The Big Inning

Jeff Sullivan · May 15, 2013 at 5:39 pm · Filed Under Mariners 

Most importantly

I don’t know a damn thing about Preston Claiborne. Never heard of him in my life. Until today, anyway, and now I can tell you that he’s a pitcher on the New York Yankees. A few years ago he was drafted in the 17th round. Today he retired Dustin Ackley for the third out of the top of the first inning. Another thing I know about Claiborne is that he wasn’t today’s scheduled starting pitcher for New York. That was Phil Hughes, and Hughes didn’t get scratched shortly before game time. He took the mound, and he yielded to Claiborne, after having registered two outs. He did not leave hurt.

Hughes was pulled after allowing seven runs on six hits, two walks, and a dinger. He faced ten batters and got two of them out. The dinger was a grand slam by Raul Ibanez, as he followed up yesterday’s also-impressive dinger, and though I’d rather have Ackley dingers than Ibanez dingers, I’d rather have Ibanez dingers than no dingers, and I’m not going to allow myself to overthink this. Instead of playing favorites, I’m just going to settle for the fact that the Mariners hit a grand slam and knocked out the Yankees’ starting pitcher in the first. That’s a good way to recover from last night’s crushing disappointment, or what must have felt like a crushing disappointment to the players. Seven runs in an inning for the Mariners is more than they’ve scored in all but six full games.

If the Mariners win — and they’re in good shape — they’ll catch the A’s for second place in the AL West. Of course, a better way to put it might be that the Mariners would catch the A’s for fourth place, with the Rangers occupying the first three places, but at least the Mariners are more or less meeting expectations, while the A’s and Angels are falling short of them. If you can’t climb the tree, maybe the tree will fall down. In a wind storm. This wasn’t well thought through.

Least importantly

It’d been a while since the Mariners knocked a pitcher out in the first inning. You have to go back to August 28, 2007, when the Mariners blitzed Ervin Santana. In the span of seven batters, Ichiro and Adrian Beltre tripled, Jose Guillen doubled, Kenji Johjima singled, and Jose Vidro and Raul Ibanez walked. That game was part of Lollablueza, and I remember standing and cheering in my room as Santana trudged slowly to the Angels’ dugout. That was one of the last times the Mariners played a truly meaningful baseball game with real playoff implications. Of course, after the Mariners went up 5-0, they scored one run the rest of the way, while the Angels scored ten. The Angels won 10-6, they swept the Mariners on the Mariners’ own field, and the Mariners found themselves in a tailspin that got humiliating before it ever mercifully ended. There are a bunch of ways to fall out of a playoff race, and the 2007 Mariners might’ve found the quickest. Because of course a seven-run first inning in New York had to come back to Lollablueza. You just couldn’t let me fully enjoy this, baseball.

This was the first time the Mariners have knocked a pitcher out in the first inning during the Jack Zduriencik Era, if you have a thirst for symbolism.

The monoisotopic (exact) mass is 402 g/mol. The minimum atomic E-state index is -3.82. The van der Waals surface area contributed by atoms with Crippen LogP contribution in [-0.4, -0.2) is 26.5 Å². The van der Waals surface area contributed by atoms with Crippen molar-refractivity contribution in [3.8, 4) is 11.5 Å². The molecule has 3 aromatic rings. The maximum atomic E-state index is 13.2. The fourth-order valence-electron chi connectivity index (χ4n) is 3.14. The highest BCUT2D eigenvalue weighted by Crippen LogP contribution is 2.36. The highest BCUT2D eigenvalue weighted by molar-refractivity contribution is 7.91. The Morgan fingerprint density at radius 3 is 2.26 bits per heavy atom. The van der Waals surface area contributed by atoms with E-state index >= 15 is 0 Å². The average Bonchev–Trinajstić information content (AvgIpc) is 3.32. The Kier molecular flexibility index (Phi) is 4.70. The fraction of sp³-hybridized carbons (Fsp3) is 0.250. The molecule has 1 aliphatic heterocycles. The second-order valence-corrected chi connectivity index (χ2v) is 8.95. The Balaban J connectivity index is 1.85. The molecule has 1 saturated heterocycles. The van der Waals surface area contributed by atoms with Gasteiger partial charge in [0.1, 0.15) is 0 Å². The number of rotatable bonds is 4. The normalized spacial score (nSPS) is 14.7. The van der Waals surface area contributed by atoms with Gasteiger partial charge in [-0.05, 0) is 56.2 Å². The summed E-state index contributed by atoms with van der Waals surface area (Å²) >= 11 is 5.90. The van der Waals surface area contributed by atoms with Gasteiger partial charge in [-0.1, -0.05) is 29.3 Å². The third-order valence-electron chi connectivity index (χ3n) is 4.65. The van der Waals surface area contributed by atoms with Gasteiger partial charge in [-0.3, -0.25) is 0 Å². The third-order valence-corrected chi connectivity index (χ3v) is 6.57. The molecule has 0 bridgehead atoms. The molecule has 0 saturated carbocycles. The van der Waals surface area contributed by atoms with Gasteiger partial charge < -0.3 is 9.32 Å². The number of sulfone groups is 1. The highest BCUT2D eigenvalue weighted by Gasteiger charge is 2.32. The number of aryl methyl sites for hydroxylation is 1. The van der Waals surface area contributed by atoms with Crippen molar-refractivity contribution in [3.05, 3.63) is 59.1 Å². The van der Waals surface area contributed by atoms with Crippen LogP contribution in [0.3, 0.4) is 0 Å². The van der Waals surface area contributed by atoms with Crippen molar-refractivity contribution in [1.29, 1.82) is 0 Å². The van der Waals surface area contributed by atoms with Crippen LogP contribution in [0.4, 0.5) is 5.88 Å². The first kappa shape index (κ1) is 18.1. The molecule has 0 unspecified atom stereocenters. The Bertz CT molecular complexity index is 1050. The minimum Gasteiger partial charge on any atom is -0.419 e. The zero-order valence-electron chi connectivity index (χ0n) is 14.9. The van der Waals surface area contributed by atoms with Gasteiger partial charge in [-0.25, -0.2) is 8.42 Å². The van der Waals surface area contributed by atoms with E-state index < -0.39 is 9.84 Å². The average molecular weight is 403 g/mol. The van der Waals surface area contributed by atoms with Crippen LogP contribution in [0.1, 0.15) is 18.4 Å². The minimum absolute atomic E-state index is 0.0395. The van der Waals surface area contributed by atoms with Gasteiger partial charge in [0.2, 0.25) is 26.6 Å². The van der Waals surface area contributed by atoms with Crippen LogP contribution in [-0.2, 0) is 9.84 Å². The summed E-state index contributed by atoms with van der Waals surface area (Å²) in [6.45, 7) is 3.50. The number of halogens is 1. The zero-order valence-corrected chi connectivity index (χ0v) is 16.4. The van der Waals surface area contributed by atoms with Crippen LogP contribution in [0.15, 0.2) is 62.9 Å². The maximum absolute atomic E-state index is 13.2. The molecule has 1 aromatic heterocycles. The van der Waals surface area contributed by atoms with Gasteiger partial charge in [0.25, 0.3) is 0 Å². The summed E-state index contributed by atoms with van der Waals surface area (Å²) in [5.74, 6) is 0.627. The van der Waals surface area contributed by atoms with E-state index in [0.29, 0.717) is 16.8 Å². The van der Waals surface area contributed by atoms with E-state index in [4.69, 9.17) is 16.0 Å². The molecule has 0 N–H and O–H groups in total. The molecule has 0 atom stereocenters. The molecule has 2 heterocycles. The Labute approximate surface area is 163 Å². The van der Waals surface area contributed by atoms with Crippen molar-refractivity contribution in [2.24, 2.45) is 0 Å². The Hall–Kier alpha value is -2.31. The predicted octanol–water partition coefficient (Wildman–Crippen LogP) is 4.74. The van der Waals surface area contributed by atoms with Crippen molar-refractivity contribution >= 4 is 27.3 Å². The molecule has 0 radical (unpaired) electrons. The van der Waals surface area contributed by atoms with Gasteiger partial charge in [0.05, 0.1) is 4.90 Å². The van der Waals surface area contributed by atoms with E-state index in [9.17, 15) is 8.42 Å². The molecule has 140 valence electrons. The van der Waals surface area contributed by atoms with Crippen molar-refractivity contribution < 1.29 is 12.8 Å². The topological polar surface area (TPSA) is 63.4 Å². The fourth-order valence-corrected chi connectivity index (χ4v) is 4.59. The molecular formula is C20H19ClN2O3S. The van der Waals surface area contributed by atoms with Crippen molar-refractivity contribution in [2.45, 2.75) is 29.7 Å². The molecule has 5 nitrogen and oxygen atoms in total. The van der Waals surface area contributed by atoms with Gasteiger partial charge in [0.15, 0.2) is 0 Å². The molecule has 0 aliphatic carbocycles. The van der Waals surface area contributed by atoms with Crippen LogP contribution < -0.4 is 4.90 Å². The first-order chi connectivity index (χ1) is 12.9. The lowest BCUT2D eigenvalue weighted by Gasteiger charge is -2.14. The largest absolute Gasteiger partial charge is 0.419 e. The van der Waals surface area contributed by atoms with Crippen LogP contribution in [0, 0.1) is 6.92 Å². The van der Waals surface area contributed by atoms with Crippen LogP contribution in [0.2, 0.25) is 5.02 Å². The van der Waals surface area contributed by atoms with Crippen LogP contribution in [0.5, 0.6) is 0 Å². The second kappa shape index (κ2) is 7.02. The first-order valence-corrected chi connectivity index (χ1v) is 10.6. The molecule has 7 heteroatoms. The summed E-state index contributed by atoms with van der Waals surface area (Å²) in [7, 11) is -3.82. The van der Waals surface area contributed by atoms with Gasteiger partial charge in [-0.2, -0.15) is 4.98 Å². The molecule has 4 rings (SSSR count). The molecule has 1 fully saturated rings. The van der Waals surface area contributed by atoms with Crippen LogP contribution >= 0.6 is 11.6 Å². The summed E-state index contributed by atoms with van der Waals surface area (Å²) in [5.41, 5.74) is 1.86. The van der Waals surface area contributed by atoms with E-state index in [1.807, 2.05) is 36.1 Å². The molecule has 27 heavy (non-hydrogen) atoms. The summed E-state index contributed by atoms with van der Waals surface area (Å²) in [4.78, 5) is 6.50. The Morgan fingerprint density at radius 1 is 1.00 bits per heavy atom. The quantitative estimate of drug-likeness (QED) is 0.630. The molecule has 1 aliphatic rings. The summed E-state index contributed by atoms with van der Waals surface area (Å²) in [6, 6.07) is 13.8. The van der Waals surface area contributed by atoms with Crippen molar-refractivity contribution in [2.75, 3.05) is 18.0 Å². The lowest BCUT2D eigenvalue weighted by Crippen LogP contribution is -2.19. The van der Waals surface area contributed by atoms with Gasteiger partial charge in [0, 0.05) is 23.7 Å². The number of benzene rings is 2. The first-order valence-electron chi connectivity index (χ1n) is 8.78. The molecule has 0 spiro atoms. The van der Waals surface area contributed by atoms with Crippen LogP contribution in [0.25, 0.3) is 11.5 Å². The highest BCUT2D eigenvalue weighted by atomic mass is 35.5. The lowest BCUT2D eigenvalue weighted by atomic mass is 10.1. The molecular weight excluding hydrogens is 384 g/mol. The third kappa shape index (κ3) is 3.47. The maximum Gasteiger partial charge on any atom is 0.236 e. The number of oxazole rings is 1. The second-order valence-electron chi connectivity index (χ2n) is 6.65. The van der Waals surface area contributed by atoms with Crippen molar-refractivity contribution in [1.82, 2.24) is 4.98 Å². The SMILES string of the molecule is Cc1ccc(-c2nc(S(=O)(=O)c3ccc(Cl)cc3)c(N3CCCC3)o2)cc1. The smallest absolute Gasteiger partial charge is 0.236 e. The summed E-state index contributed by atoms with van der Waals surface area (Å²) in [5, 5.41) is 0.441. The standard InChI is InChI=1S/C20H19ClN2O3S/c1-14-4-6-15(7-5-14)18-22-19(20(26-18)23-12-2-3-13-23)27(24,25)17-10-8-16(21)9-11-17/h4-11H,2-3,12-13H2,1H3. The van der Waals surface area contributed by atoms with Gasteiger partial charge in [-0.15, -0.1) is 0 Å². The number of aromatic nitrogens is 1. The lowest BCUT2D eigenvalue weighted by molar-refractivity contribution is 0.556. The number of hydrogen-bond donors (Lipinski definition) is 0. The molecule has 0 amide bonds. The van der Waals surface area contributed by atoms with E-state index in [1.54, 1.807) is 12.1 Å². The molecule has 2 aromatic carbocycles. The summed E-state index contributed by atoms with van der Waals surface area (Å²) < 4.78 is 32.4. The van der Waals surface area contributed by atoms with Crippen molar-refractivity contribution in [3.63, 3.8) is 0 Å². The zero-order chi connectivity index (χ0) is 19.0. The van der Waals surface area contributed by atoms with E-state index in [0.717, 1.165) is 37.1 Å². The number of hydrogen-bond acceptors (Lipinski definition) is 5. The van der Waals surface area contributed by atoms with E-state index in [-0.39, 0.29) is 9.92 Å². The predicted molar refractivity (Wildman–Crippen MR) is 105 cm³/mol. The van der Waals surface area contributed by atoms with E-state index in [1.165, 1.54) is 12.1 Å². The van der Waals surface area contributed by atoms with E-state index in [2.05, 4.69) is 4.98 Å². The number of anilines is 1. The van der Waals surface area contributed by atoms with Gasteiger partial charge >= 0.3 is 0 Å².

Somehow even less importantly

On April 9, Brandon Maurer got knocked around by the Houston flipping Astros, facing ten batters and getting two of them out. That was the 53rd time in Mariners history that a Mariners starting pitcher failed to make it out of the first. Today was the 54th time in Mariners history that an opposing starting pitcher has failed to make it out of the first. The Mariners are winning statistical competitions you didn’t even know existed. Granted, some of these were due to injuries, and not performance, but don’t examine too closely. Just be happy with the broken deadlock in the Mariners’ favor. Think about this the way you think about a Raul Ibanez grand slam. Which is to say, smile, and think about it only very briefly.


8 Responses to “The Big Inning”

  1. Kazinski on May 15th, 2013 6:28 pm

    I think Hughes was hurt

    I could see the pain on his face.

  2. juneau_fan on May 15th, 2013 7:54 pm

    I bet he had pain on his face.

  3. PackBob on May 15th, 2013 8:51 pm

    When’s the last time a pitcher came in in the first inning and threw 108 pitches in his first MLB game?

  4. Typical Idiot Fan on May 15th, 2013 9:13 pm

    That was a different pitcher. Brett Marshall came on in the fourth.

  5. scraps on May 16th, 2013 7:18 am

    Maybe PackBob got misled by I did:

    The Mariners chased Phil Hughes after he got only two outs in the first. Trying to preserve his bullpen, Yankees manager Joe Girardi had Brett Marshall throw 108 pitches in his big league debut, then brought in Gonzalez.

  6. Dave in Palo Alto on May 16th, 2013 10:21 am

    Most epic opponent-Yankee-pitcher-knocked-out-in-the-first was when the Willie Horton/Tom Paciorek M’s knocked out Tommy John, who was not a Phil Hughes disappointment. He came into the game 13-3, lasted a third of an inning.

    Even Mario Mendoza had two hits.

  7. Paul B on May 16th, 2013 10:21 am

    The thing I liked best is that the Yankees had a 6.5% chance of winning before they even came up to bat in the 1st.

    Regarding Gonzalez coming in to get the last out, I liked Blowers observation that those were at bats he hated the most, facing a position player. Kind of a no win for a batter.

  8. LongDistance on May 16th, 2013 12:04 pm

    When Ibanez Chooses To Rocket One Department:

    He did this facing a major league (even a who? one) pitcher having an outing resembling that of a Little League Inning (right down to the infinity ERA)…

    OK. Not thinking about it, not thinking about it…

    Go Ms. (Do people still say that???)

Leave a Reply

You must be logged in to post a comment.